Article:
How’s this for kicking someone when they’re down? No– this isn’t a blog about NY’s recklessly randy governor Eliot Spitzer, although one can be sure that there was some celebrating last week among the radio promotion chiefs of the various major labels, who were put under investigation by Spitzer several years ago for having paid money to persuade radio stations to add their records (NO! Say it ain’t so!)

But this blog is about screw-ups– the kind that end careers, torpedo once solid companies, and drags an industry into the abyss. Ring any bells? That’s right, kids. This is about the biggest record company screw-ups of all time.

Don’t blame me– it’s not my topic. It actually comes from a recent article in Blender recounting the 20 biggest blunders in record company history (see the link below), which is a little like trying to reduce the history of Chicago Cubs baseball down to the five most disappointing moments. There are really too many to count.

The article manages to nail a few inarguable mistakes (Decca Records passing on the Beatles; Sony deciding to drop from the roster both Alicia Keys and 50 Cent), a couple of minor miscalculations (sure, Berry Gordy sold Motown for $60 million when he should have gotten $600 million, but what’s an extra zero or two to a gazillionaire) and a few debatable decisions (the lawsuit against Napster, and the RIAA’s campaign against digital piracy). It also leaves a few doozies out. But then, how could it not?

My personal favorite (because I happened to be working at Jive Records at the time) was BMG’s failure to include a standard inducement clause in their contract with NSYNC, which allowed the group to leave the label after their first album, and re-sign with BMG-distributed Jive Records. The subsequent multi-platinum success of that group, and Justin Timberlake’s solo project, created an exorbitant price for Jive/Zomba several years later, when BMG was forced to purchase the company for over $3 billion dollars. That expenditure left BMG in a deep financial hole that eventually led to the merging of BMG Records with Sony Music, and the recent sale of Zomba Music to Universal.

It’s hard to say why the record labels make so many dumb mistakes. Most of the people working at labels are smart, music-loving, ambitious people who believe sincerely in what they’re trying to do. The rest are cynical corporate sharks that devour anything or anyone in their path. But even those people are not stupid. Somehow the pressure of chasing trends, trying to predict the unpredictable, and package that which is too ephemeral to be packaged, seems to lead to a collective abandoning of good common sense that is annoying when you’re on the inside, and embarrassing when you’re observing from the outside. Maybe it’s all those late nights, it’s hard to say for sure.

But unfortunately, the madness shows no signs of abating. I had lunch this week with a friend who created an online social networking site– not surprisingly, our discussion eventually turned to YouTube and the recent controversy between a coalition of top artist managers and the major labels. After delaying way too long, the labels finally came to an agreement with YouTube almost a year ago on a revenue-sharing plan that was supposed to compensate artists (and the label) for the use of their content. Now, top managers like John Branca and Irving Azoff are threatening to sue the labels, as their superstar clients have yet to receive any money, or even accountings, from that deal.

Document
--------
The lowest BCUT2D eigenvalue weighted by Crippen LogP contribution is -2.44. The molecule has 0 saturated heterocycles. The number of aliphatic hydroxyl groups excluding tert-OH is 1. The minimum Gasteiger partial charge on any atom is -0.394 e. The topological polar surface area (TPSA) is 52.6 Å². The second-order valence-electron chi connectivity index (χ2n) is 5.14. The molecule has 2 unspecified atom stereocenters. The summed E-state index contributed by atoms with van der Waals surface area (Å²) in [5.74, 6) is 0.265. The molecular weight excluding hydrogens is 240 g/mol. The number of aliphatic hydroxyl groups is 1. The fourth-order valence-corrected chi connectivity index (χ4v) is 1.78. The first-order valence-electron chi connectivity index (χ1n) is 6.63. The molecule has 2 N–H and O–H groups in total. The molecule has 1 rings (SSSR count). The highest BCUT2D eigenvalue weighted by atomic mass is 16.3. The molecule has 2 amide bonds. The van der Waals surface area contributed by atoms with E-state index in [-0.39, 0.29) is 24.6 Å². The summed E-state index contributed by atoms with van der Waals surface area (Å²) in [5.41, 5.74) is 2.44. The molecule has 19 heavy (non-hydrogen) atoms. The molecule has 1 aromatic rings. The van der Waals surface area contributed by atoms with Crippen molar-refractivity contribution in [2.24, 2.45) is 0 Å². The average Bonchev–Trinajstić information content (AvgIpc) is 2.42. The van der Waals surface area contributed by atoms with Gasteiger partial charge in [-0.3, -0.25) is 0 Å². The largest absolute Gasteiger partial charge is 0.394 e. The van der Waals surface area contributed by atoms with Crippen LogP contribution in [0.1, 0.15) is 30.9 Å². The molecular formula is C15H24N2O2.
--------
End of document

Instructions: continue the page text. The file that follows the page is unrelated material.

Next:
Of course, record labels not paying artists doesn’t qualify as a record company mistake– that’s more like business as usual. What struck me at my lunch meeting was my friend’s comment that the managers and artists were waiting for the proverbial Godot. From his insider vantage point, he was quite confident: there is neither YouTube money, nor will there be– at least not any of real significance.

It appears that in their desire to reach an agreement with a company that had become a powerful marketing partner, the labels managed to negotiate a revenue-sharing plan that amounts to next to nothing. This seems somewhat incredible, given that YouTube and similar sites were entirely constructed upon illegal content. One would think that the labels had a pretty strong bargaining position, given that YouTube was inarguably in blatant violation of the copyright laws. And yet, somehow the major labels managed once again to snatch defeat from the jaws of victory, and give away the artist’s work for pennies. If you can’t win a bargaining session with someone who is on the verge of being shutdown for copyright violations, there may be no hope left. Already, the labels are starting to blame the lack of artist royalty payments on “legal costs” that have outweighed the actual income.

And that’s the moral of this story. Unfortunately, there is only one winner in this endless succession of record industry screw-ups. The artists? They’re always the losers. The record companies usually eventually feel the pain as well– just ask all the people waiting for their pink slips over at EMI. The only people that come out as winners in these situations are the lawyers. If a label signs a million-dollar buzz- band that flops, you can be sure that the lawyer got his or her percentage, and has long since moved on to the next big thing. Labels agree to a bad revenue-sharing plan? That’s okay. It still took months and plenty of legal eagles to get there. The cost of record company screw-ups is very high, because it usually comes with an hourly price tag.

Of course, one day soon, we won’t have the labels to kick around anymore. But have no fear. You can be sure that we’ll always have the lawyers.

For the full article from Blender on the Top 20 Record Company Screw-Ups visit:

Blender Article March 2008

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